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August 23-30, 2006

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Hank's

Photograph by Carlie Statsky
Cutting Crew: Every day is Thanksgiving at Hank's.

Homegrown at the Hook

Hank's brings more freedom of choice to Pleasure Point neighborhood

By Janet Blaser


Barely five minutes had passed before the first young grommet ran by, sun-blond hair to his shoulders and barefoot, scampering through the busy Portola intersection. He was, as expected, heading for one of the ubiquitous surf shops scattered on this end of 41st Avenue. Hank's at the Hook, one of the new restaurants to set up shop in the old pink elephant building, dominates the corner now, with its big patio and cheery umbrellas fitting right in with the spiffed-up plantings of palm trees, widened sidewalks and general gentrification of this long-popular section of Pleasure Point.

Hank's is a homegrown concept, the idea of a local family who wanted to open a restaurant that would serve their friends and neighbors what they wanted to eat. Chef and co-owner Rob Glass, with wife, Judy, and good friend Jeff Ortiz, wanted it all: quick, casual, delicious food that was good for you, too. And what they've come up with is pretty darn close to fitting the bill. Part cafeteria, part healthy fast-food, with the efficiency, cleanliness and customer service of an experienced kitchen, Hank's is filling a niche that only a longtime local could have seen.

In this case the "you" means just about everybody. Families can feed the whole crew and everyone can have what they want: chicken strips, macaroni and cheese and fries for the kids; a smorgasbord of salads for Mom, and hearty sandwiches, meats and entrees for Dad's bigger appetite. Hungry surfers, beach-goers and, yes, even tourists will find the big but manageable menu tasty, appealing and affordable. Local produce, much of it from the family farm in Corralitos, Catalyst Organic Farms, fills the menu, along with fresh bread from Kelly's, house-roasted meats and a good selection of local wine and beer.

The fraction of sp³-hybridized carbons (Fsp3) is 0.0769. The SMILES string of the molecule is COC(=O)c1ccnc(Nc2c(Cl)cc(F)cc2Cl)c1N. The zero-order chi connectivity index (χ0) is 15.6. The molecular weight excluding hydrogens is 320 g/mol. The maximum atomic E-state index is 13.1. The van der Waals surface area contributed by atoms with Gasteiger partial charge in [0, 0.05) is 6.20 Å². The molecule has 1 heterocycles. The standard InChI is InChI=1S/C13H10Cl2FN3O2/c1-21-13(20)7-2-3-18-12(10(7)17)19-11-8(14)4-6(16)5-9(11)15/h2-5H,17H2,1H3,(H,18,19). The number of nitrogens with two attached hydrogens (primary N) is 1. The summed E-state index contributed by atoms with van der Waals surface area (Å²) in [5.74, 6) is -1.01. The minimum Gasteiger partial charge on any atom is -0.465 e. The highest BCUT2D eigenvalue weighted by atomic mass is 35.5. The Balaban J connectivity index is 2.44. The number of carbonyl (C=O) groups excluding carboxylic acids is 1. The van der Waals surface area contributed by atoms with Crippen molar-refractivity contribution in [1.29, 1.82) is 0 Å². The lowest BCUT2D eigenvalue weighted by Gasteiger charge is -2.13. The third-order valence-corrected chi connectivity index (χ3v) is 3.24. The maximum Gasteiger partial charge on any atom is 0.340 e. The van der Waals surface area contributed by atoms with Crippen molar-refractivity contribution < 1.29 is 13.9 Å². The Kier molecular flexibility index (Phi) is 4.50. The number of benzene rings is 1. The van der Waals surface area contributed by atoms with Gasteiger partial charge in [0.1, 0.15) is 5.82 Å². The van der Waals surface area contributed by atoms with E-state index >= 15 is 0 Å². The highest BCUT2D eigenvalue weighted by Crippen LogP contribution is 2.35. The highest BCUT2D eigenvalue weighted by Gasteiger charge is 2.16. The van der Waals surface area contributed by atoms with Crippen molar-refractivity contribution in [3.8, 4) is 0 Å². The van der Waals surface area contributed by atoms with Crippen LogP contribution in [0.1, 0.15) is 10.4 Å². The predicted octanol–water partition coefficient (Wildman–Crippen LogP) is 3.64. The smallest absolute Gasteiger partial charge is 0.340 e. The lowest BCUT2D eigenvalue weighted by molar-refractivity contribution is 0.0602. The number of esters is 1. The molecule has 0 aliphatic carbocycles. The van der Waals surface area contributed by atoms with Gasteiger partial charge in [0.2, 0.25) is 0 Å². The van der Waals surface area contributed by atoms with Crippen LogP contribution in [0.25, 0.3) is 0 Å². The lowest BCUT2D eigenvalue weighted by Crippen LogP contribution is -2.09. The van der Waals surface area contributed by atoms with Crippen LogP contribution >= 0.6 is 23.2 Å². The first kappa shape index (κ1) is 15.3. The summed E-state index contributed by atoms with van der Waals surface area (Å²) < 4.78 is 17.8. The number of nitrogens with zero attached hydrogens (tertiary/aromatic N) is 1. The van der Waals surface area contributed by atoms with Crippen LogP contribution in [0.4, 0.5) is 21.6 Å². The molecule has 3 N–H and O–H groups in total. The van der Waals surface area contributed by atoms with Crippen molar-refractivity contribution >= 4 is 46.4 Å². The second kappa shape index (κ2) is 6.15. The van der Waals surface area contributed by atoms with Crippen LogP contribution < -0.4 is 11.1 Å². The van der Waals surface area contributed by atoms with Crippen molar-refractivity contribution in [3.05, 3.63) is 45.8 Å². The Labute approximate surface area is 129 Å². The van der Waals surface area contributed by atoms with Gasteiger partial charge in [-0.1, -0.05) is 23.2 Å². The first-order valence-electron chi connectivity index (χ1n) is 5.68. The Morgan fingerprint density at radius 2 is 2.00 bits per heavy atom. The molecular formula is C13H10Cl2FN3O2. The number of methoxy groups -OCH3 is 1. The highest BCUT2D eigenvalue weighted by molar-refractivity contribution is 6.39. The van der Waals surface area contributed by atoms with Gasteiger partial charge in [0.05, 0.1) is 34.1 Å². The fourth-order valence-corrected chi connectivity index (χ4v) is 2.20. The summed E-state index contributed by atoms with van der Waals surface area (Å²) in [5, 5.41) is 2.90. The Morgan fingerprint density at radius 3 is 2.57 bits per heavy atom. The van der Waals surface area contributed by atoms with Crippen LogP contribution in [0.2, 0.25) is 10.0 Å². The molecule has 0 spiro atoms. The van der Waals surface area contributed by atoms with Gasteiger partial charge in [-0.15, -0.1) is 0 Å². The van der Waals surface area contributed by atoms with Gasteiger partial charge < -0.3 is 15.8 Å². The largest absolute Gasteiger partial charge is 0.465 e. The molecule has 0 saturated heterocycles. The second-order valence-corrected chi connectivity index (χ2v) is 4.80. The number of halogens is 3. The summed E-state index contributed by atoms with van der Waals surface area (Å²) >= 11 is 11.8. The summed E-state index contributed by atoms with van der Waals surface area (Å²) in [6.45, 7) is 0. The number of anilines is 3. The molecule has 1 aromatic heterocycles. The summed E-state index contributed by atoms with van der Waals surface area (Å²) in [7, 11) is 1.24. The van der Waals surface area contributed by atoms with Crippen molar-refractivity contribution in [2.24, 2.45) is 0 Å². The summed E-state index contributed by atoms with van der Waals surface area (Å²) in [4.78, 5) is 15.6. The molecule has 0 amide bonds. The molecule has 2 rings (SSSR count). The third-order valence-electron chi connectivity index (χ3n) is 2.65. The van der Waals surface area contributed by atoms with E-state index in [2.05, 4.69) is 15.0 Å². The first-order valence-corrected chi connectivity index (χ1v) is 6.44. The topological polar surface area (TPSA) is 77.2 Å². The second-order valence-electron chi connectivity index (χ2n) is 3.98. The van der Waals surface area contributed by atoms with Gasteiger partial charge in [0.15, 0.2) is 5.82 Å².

The "Create Your Salad" bar updates the traditional approach, as an enthusiastic staffer builds your salad to your specifications, using a plethora of ingredients, starting with your choice of greens, to which you add six toppings from a list of about 20: everything from tofu or beets to honey walnuts, blue cheese crumbles and bourbon-soaked raisins.

The entire menu is available for lunch and dinner, and you can mix and match at will. A side of pesto mashed potatoes with your Hawaiian Chicken Sandwich? No problem. There are always fresh steamed veggies, too--on a recent night, choices were squeaky-crisp steamed green beans with garlic butter, thick stalks of asparagus or a mix of fresh carrots, summer squash and broccoli. And don't pass up the onion rings: crisply perfect, they hit the spot and are just enough for two to share.

In a decade of food writing, I've found good tri-tip to be the mark of experience. It's a tricky cut of beef; cooked and sliced right, it's a treat. But overcooked, cut too thick or against the grain, it can be an unwelcome surprise. Alas, such was the case with a recent Mango-Chipotle BBQ Tri-Tip sandwich ($7.25), much anticipated, that failed to please. The sandwich could have been forgiven for its barely lukewarm meat, but the tri-tip was as thick as beef tongue. A thick-cut onion ring's contribution (yes, on the sandwich) was lost amid the wild commotion of condiments--an overkill of mustard, catsup, mayonnaise and mango-chipotle barbecue sauce--and a wan slice of flavorless cheddar cheese. Whether that unruly hunk of meat is Hank's chosen style or the cook's personal preference that day remains to be seen--but not by me. Once burned, twice shy.

On another visit, though, our meals were delightful. A dinner special of Sinaloan chicken, mashed potatoes and veggies was comfort food with an exotic twist; a crispy ancho chile and orange juice glaze added to the flavors of the moist chicken. A Teriyaki Rice Bowl ($8.25) was as beautiful to eat as it was to look at, piled high with a mélange of sautéed veggies, grilled chicken and a vibrant house-made teriyaki sauce. And we had to try a side of Mac & Cheese ($2.25), just ... because. With our glasses of Storr's Chardonnay ($7), enjoyed on the big outdoor patio, we were happy as clams.



Hank's at the Hook

Address: 800 41st Ave., Santa Cruz (corner of 41st and Portola)

Phone: 831.479.3662 www.hanksatthehook.com

Hours: 11:30am-9pm Mon-Sat, 11:30am-8pm Sun

Cuisine: Healthy fast food


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